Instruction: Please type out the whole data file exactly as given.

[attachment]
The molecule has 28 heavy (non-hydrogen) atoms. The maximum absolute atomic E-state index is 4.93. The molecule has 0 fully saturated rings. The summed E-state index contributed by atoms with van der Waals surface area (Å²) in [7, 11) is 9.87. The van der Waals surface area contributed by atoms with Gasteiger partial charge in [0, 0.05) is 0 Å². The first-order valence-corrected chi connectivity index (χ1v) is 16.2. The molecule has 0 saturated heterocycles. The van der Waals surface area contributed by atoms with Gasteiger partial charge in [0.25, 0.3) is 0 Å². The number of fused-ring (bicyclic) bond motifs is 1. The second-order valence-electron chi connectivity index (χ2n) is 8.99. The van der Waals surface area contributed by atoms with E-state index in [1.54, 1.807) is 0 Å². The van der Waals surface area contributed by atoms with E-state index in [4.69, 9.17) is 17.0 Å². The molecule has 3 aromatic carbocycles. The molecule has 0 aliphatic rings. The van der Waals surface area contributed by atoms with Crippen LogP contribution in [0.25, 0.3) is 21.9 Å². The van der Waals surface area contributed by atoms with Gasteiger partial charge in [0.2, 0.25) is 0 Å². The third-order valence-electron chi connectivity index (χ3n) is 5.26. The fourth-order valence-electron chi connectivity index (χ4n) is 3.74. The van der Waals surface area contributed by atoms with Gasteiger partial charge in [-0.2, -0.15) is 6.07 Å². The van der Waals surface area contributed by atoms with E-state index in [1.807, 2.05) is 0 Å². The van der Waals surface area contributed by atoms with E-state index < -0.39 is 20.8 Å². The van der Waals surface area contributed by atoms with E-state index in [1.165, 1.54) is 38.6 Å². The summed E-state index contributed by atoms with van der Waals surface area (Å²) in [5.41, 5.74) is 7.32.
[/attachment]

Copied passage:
The molecule has 28 heavy (non-hydrogen) atoms. The maximum absolute atomic E-state index is 4.93. The molecule has 0 fully saturated rings. The summed E-state index contributed by atoms with van der Waals surface area (Å²) in [7, 11) is 9.87. The van der Waals surface area contributed by atoms with Gasteiger partial charge in [0, 0.05) is 0 Å². The first-order valence-corrected chi connectivity index (χ1v) is 16.2. The molecule has 0 saturated heterocycles. The van der Waals surface area contributed by atoms with Gasteiger partial charge in [0.25, 0.3) is 0 Å². The number of fused-ring (bicyclic) bond motifs is 1. The second-order valence-electron chi connectivity index (χ2n) is 8.99. The van der Waals surface area contributed by atoms with E-state index in [1.54, 1.807) is 0 Å². The van der Waals surface area contributed by atoms with E-state index in [4.69, 9.17) is 17.0 Å². The molecule has 3 aromatic carbocycles. The molecule has 0 aliphatic rings. The van der Waals surface area contributed by atoms with Crippen LogP contribution in [0.25, 0.3) is 21.9 Å². The van der Waals surface area contributed by atoms with Gasteiger partial charge in [0.2, 0.25) is 0 Å². The third-order valence-electron chi connectivity index (χ3n) is 5.26. The fourth-order valence-electron chi connectivity index (χ4n) is 3.74. The van der Waals surface area contributed by atoms with Gasteiger partial charge in [-0.2, -0.15) is 6.07 Å². The van der Waals surface area contributed by atoms with E-state index in [1.807, 2.05) is 0 Å². The van der Waals surface area contributed by atoms with E-state index < -0.39 is 20.8 Å². The van der Waals surface area contributed by atoms with E-state index in [1.165, 1.54) is 38.6 Å². The summed E-state index contributed by atoms with van der Waals surface area (Å²) in [5.41, 5.74) is 7.32.